A poll taken by The Washington Post recently revealed that the economy and jobs was the primary focus for 56% of the electorate. Most other issues paled next to that. The President has been trying to get some jobs bills through Congress. The Senate has recently voted down three bills which would have provided employment for both public and private sector employees. Boehner claims that options he labeled "jobs bills" but which was Republican-directed House legislation actually focused toward regulatory and tax issues more than job creation, are languishing without consideration by the Senate. I am beginning to wonder just how much longer this charade and macabre dance can continue. The American public obviously wants real action, not shadows of legislation. The unemployed need real jobs, not straw figures masking real legislation. The unemployment figures did show a slight dip with growth in the private sector jobs market and now stands at 9%, which is still way too high.
On Sunday November 6, ABC's show This Week with Christiane Amanpour offered a roundtable discussion. The conservative columnist George Will applauded the loss of public sector jobs. His push for smaller government across the country is so short-sighted. Any loss of jobs hurts our economy. What he and other conservatives do not seem to appreciate is that the public sector is dropping employment because of what is happening on the national scene with an unstable economy. When people lose jobs they also lose their ability to pay their bills and their mortgages. The tax bases of cities then also decline as houses go into foreclosure and real estate values plummet. The city then has to decrease the numbers of employed persons it hires and further lowers real income in its area. The refusal of the Republicans to approve any real job creation legislation because it might help the President is mean and might well backfire, especially if the Democrats can hang this ball around their neck.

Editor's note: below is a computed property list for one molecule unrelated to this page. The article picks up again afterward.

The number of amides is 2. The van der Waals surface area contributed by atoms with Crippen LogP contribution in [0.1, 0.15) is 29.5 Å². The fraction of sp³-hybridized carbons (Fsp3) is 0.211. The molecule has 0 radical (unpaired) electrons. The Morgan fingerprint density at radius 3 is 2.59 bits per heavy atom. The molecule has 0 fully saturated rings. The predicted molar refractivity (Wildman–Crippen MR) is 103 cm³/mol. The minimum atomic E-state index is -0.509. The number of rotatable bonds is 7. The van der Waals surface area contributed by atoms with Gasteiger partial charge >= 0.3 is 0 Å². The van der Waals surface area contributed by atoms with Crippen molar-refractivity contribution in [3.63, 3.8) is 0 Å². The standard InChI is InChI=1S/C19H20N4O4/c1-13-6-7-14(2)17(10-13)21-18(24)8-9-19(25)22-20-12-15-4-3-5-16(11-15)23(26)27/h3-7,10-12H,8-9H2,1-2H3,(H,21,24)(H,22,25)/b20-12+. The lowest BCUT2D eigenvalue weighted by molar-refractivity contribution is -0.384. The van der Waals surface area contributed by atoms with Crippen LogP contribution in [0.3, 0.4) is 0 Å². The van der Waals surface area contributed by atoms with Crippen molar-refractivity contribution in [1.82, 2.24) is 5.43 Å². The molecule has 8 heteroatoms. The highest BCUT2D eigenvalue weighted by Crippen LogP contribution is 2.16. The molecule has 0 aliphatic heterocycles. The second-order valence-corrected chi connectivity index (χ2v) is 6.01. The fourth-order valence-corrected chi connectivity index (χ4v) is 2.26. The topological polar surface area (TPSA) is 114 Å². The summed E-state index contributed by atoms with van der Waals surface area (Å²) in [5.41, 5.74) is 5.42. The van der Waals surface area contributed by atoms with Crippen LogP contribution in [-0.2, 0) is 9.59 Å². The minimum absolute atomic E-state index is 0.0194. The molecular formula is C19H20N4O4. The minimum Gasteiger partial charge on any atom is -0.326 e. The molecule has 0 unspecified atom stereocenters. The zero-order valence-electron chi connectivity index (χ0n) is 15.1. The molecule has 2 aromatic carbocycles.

But if one looks outside the economy, some significant changes did occur since Barack Obama was elected. However, it has been increasingly difficult to mark any major legislation since the Republican House Tea Party majority was chosen. They spent recent weeks trying to limits rights for American women, even as we are fighting for them in other countries, and reaffirming our national motto. Why should they continue to be paid?
Some of these major changes already in place include:
- The continued but gradual implementation of the Affordable Care Act (Health Care Reform – ACA).
- Don't Ask, Don't Tell has been repealed.
- Troops are on their way home from Iraq for the holidays -- the war is ended!
- Student Loan programs have been modified.
- Lilly Ledbetter Law has passed with legislation for pay equity for women.
- Two more women have been appointed to the Supreme Court.
- Wall Street excesses have been modified; Dodd-Frank has been implemented.
- A consumer protection agency (without Elizabeth Warren, sadly) has been put in place and is making a difference.
- Credit card fees have been restrained (did you note that BOA backed off their debit card charges after consumer protests?)
- Modest relief has been offered for those with homes under water -- now if the banks will only agree to refinance these loans...!
- The American auto industry has been rescued, revitalized and restored, allowing millions of hourly wage workers to have employment.
Are we better off now than we were in 2009 when President Barack Obama was elected? Absolutely! Look at the Stock Market report for the date of his inauguration: Dow was at 7948 ... do you remember those days?
This past week, even with the pressures of continued concerns in Europe -- an issue America cannot control -- the very same DOW closed at 11,983 -- an increase of some 400+ points from that date three years ago when Obama took office. Certainly this is an objective measure even those opposed to the Democrats can appreciate -- in their wallets. So the fact remains -- some are better off -- and some are not. Those who have are trying their best to maintain and widen these divides. It is up to the rest of us to say NO. What is your opinion? Comment here.